India is more than ready to be an Experience Economy!
The world around us is on board a digital transformation journey. India is well placed to capitalise on this transformation — our software developers stand with the world’s best, our consumers are tech savvy and our brands are gearing up to deliver powerful customer experiences.
Consumers want the business they deal with, and buy from, to treat them as individuals. Businesses need to use the data created by each consumer interaction to fulfill this desire. The key for businesses is knowing what data is important, and how to use it. We need to drill down into consumers’ real-time journeys. We need to show them we are Experience Businesses – that we put people first.
In 2017, I believe we will see the biggest brands in India bring customer experience to the center of everything they do, and harness the power of digital transformation to differentiate themselves – to become Experience Businesses.
India is no stranger to technology. From Bangalore to Silicon Valley, our software developers stand with the world’s best, so let’s just say that India has its fair share of tech geeks.
India’s rapidly expanding mobile and internet uptake is setting new international benchmarks. Internet traffic via smartphones increased by 290 per cent in the three years to January 2017, delivering 268.9 million new consumers to the internet, the latest Adobe Digital Insights (ADI) mobile report found. ADI forecasts that smartphones will account for 46 per cent of all Indian internet usage by 2018, up from 34 per cent in 2014.
India is undergoing a digital transformation. The government has spearheaded this transition. Its push to create national digital infrastructure for government services through its Digital India program, together with last year’s demonitisation drive, have been major drivers of digital consumer uptake.
Many Indian companies and business leaders, even those with a record of embracing enterprise technology, want to see where the value lies in transforming their businesses into digital organisations, which is understandable. There’s a reason why we talk about the digital ‘transformation’ – it requires a new organisational culture, new leadership and management mindsets, new skills and competencies, and in some cases new business models. That’s a lot of new.
The impetus to make this all happen has been placed squarely on the shoulders of marketers. Marketers are no longer peripheral to business. Marketing is no longer about pretty pictures and long-winded reports, it is based on deep data analysis.
The coming year will see a renewed thrust on user experience and the emphasis on making it more consistent, compelling and relevant. This means, marketers need to literally experience their brand from the customer’s perspective, and deliver a compelling experience across the various touch points of the customer journey.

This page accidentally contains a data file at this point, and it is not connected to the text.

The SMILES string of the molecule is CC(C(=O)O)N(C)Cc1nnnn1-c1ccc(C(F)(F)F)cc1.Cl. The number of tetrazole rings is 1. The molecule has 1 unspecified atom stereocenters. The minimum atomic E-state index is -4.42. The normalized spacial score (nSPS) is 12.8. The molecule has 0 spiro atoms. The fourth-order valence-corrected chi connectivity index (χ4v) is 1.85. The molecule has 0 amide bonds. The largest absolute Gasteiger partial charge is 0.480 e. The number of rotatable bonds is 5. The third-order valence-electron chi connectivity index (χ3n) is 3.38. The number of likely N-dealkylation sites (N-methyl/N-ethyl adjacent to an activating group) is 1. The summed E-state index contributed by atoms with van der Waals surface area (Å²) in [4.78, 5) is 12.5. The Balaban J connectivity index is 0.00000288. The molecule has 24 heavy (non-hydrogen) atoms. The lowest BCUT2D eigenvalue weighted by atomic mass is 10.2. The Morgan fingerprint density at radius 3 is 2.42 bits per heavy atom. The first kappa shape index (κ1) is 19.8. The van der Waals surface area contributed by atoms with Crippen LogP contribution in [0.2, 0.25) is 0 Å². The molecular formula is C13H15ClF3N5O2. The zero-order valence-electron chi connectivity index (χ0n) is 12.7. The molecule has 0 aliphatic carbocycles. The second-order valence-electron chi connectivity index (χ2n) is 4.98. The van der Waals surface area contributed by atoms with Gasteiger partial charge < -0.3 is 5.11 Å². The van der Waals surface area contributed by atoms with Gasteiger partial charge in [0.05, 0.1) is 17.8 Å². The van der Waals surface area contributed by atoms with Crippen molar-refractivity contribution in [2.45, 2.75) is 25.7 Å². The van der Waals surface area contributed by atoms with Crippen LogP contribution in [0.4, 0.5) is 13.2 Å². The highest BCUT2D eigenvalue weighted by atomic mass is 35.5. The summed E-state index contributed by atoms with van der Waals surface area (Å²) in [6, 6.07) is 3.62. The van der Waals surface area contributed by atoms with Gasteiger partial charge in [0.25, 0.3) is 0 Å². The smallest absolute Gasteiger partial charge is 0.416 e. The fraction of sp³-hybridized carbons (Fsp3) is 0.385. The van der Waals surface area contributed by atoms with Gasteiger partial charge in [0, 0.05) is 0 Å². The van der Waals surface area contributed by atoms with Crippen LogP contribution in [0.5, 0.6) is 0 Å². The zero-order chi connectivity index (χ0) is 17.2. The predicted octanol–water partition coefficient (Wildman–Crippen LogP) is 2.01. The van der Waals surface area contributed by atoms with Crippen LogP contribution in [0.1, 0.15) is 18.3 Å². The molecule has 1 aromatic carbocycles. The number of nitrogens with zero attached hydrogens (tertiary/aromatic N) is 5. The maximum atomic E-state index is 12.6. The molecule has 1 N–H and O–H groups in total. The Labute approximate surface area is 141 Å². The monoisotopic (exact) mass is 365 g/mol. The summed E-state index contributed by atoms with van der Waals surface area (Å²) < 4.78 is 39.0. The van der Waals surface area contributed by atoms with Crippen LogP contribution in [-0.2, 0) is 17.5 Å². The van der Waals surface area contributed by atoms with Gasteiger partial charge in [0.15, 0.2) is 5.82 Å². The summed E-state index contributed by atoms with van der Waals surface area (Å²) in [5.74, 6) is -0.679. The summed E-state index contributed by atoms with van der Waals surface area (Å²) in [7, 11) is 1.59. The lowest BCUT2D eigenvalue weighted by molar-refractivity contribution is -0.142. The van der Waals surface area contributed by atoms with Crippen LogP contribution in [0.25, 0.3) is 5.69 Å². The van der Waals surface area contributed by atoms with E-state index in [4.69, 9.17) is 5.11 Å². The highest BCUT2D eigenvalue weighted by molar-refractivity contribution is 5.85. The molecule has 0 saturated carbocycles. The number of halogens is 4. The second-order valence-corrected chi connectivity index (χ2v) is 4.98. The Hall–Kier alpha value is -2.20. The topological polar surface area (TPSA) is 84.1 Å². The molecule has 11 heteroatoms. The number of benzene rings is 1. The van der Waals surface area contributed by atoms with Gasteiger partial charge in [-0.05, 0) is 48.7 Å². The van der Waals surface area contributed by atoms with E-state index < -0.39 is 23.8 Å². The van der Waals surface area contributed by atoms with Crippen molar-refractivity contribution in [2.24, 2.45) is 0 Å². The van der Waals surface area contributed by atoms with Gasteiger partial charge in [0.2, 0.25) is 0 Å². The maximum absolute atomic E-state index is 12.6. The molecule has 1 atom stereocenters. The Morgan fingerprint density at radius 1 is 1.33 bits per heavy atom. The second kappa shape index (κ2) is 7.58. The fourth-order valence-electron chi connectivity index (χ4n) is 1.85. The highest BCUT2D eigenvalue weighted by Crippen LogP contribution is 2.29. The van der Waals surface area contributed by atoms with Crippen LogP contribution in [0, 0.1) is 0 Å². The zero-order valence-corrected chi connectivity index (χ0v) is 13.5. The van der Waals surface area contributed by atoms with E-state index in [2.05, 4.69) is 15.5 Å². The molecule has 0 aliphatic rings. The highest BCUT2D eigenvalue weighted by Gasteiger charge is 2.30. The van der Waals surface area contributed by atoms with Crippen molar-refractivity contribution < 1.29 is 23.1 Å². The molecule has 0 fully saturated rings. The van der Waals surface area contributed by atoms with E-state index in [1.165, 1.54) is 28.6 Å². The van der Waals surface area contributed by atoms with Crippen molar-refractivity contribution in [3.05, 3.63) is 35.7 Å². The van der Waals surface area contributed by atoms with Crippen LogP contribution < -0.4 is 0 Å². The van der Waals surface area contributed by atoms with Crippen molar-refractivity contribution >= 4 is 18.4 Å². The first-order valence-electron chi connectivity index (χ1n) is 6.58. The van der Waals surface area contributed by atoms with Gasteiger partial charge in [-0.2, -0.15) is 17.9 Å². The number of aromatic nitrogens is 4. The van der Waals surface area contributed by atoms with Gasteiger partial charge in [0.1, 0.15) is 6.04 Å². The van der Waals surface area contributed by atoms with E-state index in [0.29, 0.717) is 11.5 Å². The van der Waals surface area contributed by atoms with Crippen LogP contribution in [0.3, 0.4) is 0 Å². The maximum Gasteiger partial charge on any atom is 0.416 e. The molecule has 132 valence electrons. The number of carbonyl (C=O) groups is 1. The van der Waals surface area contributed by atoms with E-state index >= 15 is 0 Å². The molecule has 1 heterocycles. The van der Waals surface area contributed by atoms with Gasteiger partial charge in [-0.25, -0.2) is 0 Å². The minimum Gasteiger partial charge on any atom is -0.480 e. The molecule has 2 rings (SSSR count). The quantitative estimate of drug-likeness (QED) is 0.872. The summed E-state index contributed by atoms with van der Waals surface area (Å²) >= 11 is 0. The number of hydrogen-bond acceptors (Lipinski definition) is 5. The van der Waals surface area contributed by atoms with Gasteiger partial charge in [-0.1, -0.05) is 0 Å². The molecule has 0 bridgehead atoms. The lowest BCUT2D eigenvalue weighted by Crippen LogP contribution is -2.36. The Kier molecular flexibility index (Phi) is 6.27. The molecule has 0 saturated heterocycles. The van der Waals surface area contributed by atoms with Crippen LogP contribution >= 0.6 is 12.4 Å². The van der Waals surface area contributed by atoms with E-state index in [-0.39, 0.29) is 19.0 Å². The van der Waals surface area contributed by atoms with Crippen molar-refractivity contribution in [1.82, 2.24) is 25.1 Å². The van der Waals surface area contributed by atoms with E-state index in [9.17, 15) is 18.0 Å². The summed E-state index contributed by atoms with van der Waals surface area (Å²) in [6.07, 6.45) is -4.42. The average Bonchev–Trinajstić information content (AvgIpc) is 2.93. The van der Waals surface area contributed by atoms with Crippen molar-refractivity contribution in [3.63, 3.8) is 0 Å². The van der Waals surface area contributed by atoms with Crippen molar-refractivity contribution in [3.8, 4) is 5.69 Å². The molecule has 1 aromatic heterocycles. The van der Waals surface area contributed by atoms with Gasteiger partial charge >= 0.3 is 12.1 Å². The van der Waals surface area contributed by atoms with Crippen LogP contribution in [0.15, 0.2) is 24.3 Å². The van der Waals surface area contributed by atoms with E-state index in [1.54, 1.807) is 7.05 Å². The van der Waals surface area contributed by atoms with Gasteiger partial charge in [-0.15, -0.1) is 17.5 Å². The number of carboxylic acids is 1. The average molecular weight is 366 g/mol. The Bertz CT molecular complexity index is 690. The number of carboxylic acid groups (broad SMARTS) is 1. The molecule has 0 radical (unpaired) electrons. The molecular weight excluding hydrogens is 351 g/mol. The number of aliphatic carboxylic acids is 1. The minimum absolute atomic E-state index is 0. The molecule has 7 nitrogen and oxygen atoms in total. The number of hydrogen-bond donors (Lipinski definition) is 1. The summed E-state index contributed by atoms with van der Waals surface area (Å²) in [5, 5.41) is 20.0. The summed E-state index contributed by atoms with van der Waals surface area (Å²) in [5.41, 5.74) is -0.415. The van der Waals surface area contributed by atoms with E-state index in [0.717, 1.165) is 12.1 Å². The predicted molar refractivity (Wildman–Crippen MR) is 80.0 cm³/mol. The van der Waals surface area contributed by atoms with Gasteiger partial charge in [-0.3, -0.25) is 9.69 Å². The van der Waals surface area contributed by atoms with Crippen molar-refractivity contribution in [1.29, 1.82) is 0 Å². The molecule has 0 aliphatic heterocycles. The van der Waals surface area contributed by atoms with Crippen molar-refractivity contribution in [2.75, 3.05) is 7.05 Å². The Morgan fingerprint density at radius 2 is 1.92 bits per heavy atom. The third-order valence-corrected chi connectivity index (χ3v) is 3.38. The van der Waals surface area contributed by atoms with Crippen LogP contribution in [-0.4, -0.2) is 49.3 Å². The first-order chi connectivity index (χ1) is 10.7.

In the digital age, how companies market their brands will determine their success or failure. Marketers are swimming in a vast sea of customer data – you need to have both an intuitive sense of how the currents are running, as well as a deep technical knowledge of where and how the tide is rising and falling.
It is this combination of empathy and analysis that turns a good marketer into a great marketer. It is also the reason why great marketers wind up getting involved at every customer touch point.
Great marketers don’t make messages anymore, they make Experiences. Great marketers are the heartbeat of Experience Businesses. They have a deep understanding of their customer’s journey, and are managing the Experience across every touch point. They are speaking to customers in their own language, deploying tailored messaging across all devices and platforms they inhabit.
Driving digital transformation
As I wrote recently in this space, competitive advantage will be the biggest driver of brands’ digital transformations, and customer experience will lie at the core of it all.
India’s economy is vast and diverse and digitisation is not going to be a linear or uniform process. There’s no one-size-fits-all approach. It’s important to understand, and respect, the pace at which these organisations move. Some are quick to adopt new technology, others are more introverted or cautious. Companies that in the past have invested heavily in hardware and data centres want to better understand what the cloud or digitisation means for their business. Yes, the needle is moving, but it’s a work in progress.
As businesses come to appreciate the true value of digital technology, they will find that the early benefits are just the beginning. That will be when a whole new journey starts.
Join us on 4th May at Grand Hyatt Mumbai where business leaders, marketing professionals and tech experts will come together at Adobe Symposium 2017 to discover how any business can become an Experience Business with the right creative and marketing tools.